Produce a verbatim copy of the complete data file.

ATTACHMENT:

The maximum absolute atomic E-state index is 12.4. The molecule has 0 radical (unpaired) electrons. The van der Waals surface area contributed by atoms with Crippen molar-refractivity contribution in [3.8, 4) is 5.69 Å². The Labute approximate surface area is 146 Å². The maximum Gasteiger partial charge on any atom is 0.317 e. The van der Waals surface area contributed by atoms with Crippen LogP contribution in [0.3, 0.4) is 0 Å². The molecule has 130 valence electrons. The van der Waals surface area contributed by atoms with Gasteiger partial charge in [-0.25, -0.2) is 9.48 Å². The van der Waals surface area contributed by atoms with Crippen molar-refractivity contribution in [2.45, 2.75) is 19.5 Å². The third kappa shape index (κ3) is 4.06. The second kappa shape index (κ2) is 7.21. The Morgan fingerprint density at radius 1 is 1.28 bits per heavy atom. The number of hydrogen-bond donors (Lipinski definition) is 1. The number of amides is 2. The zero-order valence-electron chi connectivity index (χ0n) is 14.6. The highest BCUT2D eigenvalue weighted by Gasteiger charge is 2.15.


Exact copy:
The maximum absolute atomic E-state index is 12.4. The molecule has 0 radical (unpaired) electrons. The van der Waals surface area contributed by atoms with Crippen molar-refractivity contribution in [3.8, 4) is 5.69 Å². The Labute approximate surface area is 146 Å². The maximum Gasteiger partial charge on any atom is 0.317 e. The van der Waals surface area contributed by atoms with Crippen LogP contribution in [0.3, 0.4) is 0 Å². The molecule has 130 valence electrons. The van der Waals surface area contributed by atoms with Gasteiger partial charge in [-0.25, -0.2) is 9.48 Å². The van der Waals surface area contributed by atoms with Crippen molar-refractivity contribution in [2.45, 2.75) is 19.5 Å². The third kappa shape index (κ3) is 4.06. The second kappa shape index (κ2) is 7.21. The Morgan fingerprint density at radius 1 is 1.28 bits per heavy atom. The number of hydrogen-bond donors (Lipinski definition) is 1. The number of amides is 2. The zero-order valence-electron chi connectivity index (χ0n) is 14.6. The highest BCUT2D eigenvalue weighted by Gasteiger charge is 2.15.